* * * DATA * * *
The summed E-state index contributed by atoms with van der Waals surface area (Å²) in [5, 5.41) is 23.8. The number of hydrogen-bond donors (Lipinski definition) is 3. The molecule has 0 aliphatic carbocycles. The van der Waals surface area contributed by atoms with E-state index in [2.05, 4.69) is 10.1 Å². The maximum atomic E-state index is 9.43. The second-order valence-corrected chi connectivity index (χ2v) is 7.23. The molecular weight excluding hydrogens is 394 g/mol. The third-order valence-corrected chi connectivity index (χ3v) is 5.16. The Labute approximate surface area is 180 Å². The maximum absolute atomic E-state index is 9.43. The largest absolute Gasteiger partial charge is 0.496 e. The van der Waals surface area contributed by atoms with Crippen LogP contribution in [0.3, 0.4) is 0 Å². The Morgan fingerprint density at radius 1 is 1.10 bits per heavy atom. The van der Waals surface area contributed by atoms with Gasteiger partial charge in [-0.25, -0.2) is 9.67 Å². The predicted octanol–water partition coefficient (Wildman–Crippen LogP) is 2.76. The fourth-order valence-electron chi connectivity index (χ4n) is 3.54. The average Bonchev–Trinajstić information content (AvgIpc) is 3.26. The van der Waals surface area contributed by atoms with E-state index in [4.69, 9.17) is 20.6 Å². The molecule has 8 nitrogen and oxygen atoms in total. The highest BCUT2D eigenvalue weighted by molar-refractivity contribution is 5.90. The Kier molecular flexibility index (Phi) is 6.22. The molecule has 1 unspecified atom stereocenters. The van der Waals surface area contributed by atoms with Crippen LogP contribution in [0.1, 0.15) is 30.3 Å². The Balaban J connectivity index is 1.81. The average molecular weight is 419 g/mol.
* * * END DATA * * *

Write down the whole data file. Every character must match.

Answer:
The summed E-state index contributed by atoms with van der Waals surface area (Å²) in [5, 5.41) is 23.8. The number of hydrogen-bond donors (Lipinski definition) is 3. The molecule has 0 aliphatic carbocycles. The van der Waals surface area contributed by atoms with E-state index in [2.05, 4.69) is 10.1 Å². The maximum atomic E-state index is 9.43. The second-order valence-corrected chi connectivity index (χ2v) is 7.23. The molecular weight excluding hydrogens is 394 g/mol. The third-order valence-corrected chi connectivity index (χ3v) is 5.16. The Labute approximate surface area is 180 Å². The maximum absolute atomic E-state index is 9.43. The largest absolute Gasteiger partial charge is 0.496 e. The van der Waals surface area contributed by atoms with Crippen LogP contribution in [0.3, 0.4) is 0 Å². The Morgan fingerprint density at radius 1 is 1.10 bits per heavy atom. The van der Waals surface area contributed by atoms with Gasteiger partial charge in [-0.25, -0.2) is 9.67 Å². The predicted octanol–water partition coefficient (Wildman–Crippen LogP) is 2.76. The fourth-order valence-electron chi connectivity index (χ4n) is 3.54. The average Bonchev–Trinajstić information content (AvgIpc) is 3.26. The van der Waals surface area contributed by atoms with E-state index in [4.69, 9.17) is 20.6 Å². The molecule has 8 nitrogen and oxygen atoms in total. The highest BCUT2D eigenvalue weighted by molar-refractivity contribution is 5.90. The Kier molecular flexibility index (Phi) is 6.22. The molecule has 1 unspecified atom stereocenters. The van der Waals surface area contributed by atoms with Crippen LogP contribution in [0.1, 0.15) is 30.3 Å². The Balaban J connectivity index is 1.81. The average molecular weight is 419 g/mol.